But I can think about the fascination of television — that is, seeing at a distance — and about the voyeuristic pleasures it offers in the context of broadcast TV or closed circuits; and about how these pleasures are modified by video recording and playback. We could then begin to analyse how urban (or political relations) are mediated and modified by video.

In the early days of television, before videotape, some stations simply used to broadcast live pictures from distant cities to fill the gaps between programmes. Apparently, these shows were quite popular, although the only content of the show was the apparatus of looking: the ability of the video-stream at the same time to assert the remoteness of the object and insert it into your own space.

I would like to suggest that the essence of voyeurism is not the consumption of the image (mediated by technology or by fantasy). The video image is in any case always disappearing. As Sean Cubitt points out, it is present only for a fraction of a second: its purpose is to follow the previous image and anticipate the next. The possibility of slow motion replay seems only to stretch out the anxiety of this moment. For the voyeur/se, because the object of desire is always out of reach, desire becomes focused no longer on the object, but on the act of looking and fetishised in the apparatus of looking.

The notion of fetish hints at a way of understanding seemingly irrational behaviours associated with video culture, for example, people who point their camcorders but don’t shoot, who record TV shows but never watch them, who attend live events only to watch them on video screens, not to mention the various homages paid to TV sets.

But to return to the question of Big Brother, I would like to consider some irrational aspects of video surveillance. Although the commonplace rationale of video surveillance is crime prevention, it seems to be the case that surveillance systems tend to displace crime rather than reduce it, while from time to time providing sensational images for the media and helping to solve crimes which they clearly did not prevent. It is no surprise that people have been prosecuted for voyeuristic use of surveillance installations and recordings which were supposed to be there for security purposes.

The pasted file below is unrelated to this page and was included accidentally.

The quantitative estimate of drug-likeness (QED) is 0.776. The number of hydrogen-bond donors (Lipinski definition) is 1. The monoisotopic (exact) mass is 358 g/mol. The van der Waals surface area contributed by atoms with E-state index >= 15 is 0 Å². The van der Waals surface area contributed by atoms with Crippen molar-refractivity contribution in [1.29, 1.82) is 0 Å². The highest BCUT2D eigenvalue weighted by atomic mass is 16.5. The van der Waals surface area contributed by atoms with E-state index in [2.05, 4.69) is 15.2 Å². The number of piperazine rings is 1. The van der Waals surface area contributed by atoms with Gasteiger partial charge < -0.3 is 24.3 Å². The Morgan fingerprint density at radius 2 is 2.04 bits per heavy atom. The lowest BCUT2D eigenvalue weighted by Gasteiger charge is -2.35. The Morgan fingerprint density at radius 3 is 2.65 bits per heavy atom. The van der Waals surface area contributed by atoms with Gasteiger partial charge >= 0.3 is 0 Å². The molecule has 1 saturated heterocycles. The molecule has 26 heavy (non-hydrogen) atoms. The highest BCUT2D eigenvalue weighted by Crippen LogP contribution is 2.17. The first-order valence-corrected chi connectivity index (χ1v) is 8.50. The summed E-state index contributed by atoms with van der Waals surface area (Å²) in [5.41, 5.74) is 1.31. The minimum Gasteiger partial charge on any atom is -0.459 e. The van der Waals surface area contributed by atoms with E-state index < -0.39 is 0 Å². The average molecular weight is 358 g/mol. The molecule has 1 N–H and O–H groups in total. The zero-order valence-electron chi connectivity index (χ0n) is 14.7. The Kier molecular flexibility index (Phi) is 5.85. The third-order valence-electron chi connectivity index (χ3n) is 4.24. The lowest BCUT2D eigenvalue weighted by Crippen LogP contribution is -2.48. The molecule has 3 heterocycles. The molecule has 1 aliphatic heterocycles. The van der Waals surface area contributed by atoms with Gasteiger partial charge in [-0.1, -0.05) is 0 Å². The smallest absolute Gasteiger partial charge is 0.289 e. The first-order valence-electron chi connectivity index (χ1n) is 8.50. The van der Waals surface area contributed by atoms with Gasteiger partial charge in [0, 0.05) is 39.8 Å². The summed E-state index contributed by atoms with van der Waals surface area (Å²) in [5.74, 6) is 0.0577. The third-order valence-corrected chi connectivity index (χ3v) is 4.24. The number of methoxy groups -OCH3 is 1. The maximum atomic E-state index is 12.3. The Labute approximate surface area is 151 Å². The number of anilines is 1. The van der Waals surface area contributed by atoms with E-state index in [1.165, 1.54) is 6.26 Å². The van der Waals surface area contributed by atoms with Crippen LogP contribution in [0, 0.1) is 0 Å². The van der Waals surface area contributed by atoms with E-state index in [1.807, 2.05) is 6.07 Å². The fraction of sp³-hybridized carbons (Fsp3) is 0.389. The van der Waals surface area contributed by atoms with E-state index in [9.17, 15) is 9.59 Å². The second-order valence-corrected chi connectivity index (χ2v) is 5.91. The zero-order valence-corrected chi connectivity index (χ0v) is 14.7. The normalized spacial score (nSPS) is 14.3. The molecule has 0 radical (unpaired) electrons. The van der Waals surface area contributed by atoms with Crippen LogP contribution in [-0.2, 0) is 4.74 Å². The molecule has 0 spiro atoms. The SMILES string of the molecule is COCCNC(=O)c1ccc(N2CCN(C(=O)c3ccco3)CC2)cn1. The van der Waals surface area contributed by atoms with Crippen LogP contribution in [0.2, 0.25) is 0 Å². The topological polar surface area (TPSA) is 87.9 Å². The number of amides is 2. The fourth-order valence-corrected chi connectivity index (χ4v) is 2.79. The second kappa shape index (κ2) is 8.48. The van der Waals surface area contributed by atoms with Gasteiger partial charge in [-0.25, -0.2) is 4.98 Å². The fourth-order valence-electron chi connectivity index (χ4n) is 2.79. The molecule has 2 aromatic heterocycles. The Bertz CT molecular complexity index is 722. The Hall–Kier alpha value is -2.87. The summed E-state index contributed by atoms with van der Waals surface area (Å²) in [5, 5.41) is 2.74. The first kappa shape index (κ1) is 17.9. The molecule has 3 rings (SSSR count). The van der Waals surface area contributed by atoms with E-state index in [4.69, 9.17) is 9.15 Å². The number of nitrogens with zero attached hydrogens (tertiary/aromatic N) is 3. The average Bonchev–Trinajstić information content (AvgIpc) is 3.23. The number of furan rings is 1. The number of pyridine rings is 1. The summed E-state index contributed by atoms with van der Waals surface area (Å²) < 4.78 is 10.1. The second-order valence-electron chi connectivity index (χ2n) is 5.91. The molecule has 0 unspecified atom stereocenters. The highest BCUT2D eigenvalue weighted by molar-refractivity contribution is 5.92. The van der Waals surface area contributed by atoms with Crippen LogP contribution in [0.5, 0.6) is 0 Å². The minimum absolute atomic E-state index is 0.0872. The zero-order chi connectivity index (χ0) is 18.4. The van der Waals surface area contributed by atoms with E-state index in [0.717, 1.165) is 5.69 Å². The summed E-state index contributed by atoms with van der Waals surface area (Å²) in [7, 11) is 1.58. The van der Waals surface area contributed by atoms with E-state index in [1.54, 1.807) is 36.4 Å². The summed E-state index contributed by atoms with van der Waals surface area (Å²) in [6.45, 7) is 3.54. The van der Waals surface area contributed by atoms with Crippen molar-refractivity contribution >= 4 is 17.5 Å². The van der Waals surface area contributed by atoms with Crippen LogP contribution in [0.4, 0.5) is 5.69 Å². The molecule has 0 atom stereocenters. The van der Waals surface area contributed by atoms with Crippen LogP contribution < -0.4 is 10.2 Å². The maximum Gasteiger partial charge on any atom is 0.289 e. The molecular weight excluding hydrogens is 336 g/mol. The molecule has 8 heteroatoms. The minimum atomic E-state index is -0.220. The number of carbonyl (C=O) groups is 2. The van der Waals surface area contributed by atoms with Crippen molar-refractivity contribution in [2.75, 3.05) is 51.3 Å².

Closed circuit video installations seem to be most effective in projecting ownership or domination of space, reinforcing the division between those who are welcome in a place and those who are not. A common device is the video surveillance monitor positioned at the entrance to a place which announces ‘You are being watched’ by offering the individual a glimpse of him/herself entering, uniting the video stream with the stream of people crossing the threshold of the place. The image crosses the voyeuristic pleasure of television with narcissistic desire, seducing you with the unattainable object of desire — yourself — captured where you stand — at a distance.

The closed circuit surveillance monitor entwines identification with the watcher and identification with the watched even more tightly than watching Big Brother on broadcast TV. Recognising one’s own image on screen affirms both identifications, while dissimulating the actual regime of the place with the comforting reassurance of the sign on a map which says ‘You are here.’ TV, it seems, still flatters, even without the promise of fame. Perhaps this helps explain how pervasive video surveillance appears to be accepted so easily (arguably, even by criminals, for whom the convergence of interests between surveillance and broadcast TV does offer the chance of momentary fame).

The reason for discussing these urban phenomena of video, or the politics of looking, is to suggest a way of thinking about video which does not regard a video primarily as an object, still less as an artwork or even as an articulate instance of language. Video is not necessarily bound by constraints of coherence such as we would expect from a text, or of resolution such as we would expect from drama (with a beginning middle and end). The meaning of (a) video is more a question of use which takes shape in a contested space. Video is exposed to viewer (the voyeur) as much as the viewer is exposed to video.

Video can certainly be used to restate the expectations of art and thus assert the artistic identity of the author, but only if the site-specific power relations associated with the presentation and reception of art — that is, between the ‘viewer’ and the ‘object’ — are also upheld in the work and enforced by its environment.

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Who’s That Man?
Rosa Reitsamer

In this talk I will discuss the question how the urban landscape is mediated in ‘urban music’ video clips. I will start with a short description of the term ‘urban music’ and continue with the introduction of three categories of ‘urban music’ video clips that I found by watching commercial music television in Austria. For my analyses, I recorded Hip Hop, Rap and R’n’B videos that were screened on MTV Germany and VIVA. Certainly, we can find overlaps between the three categories but they might be useful for answering the question how urbanity, gender and ‘race’/ethnicity is negotiated in video clips summarised under the term ‘urban music’.

Urban music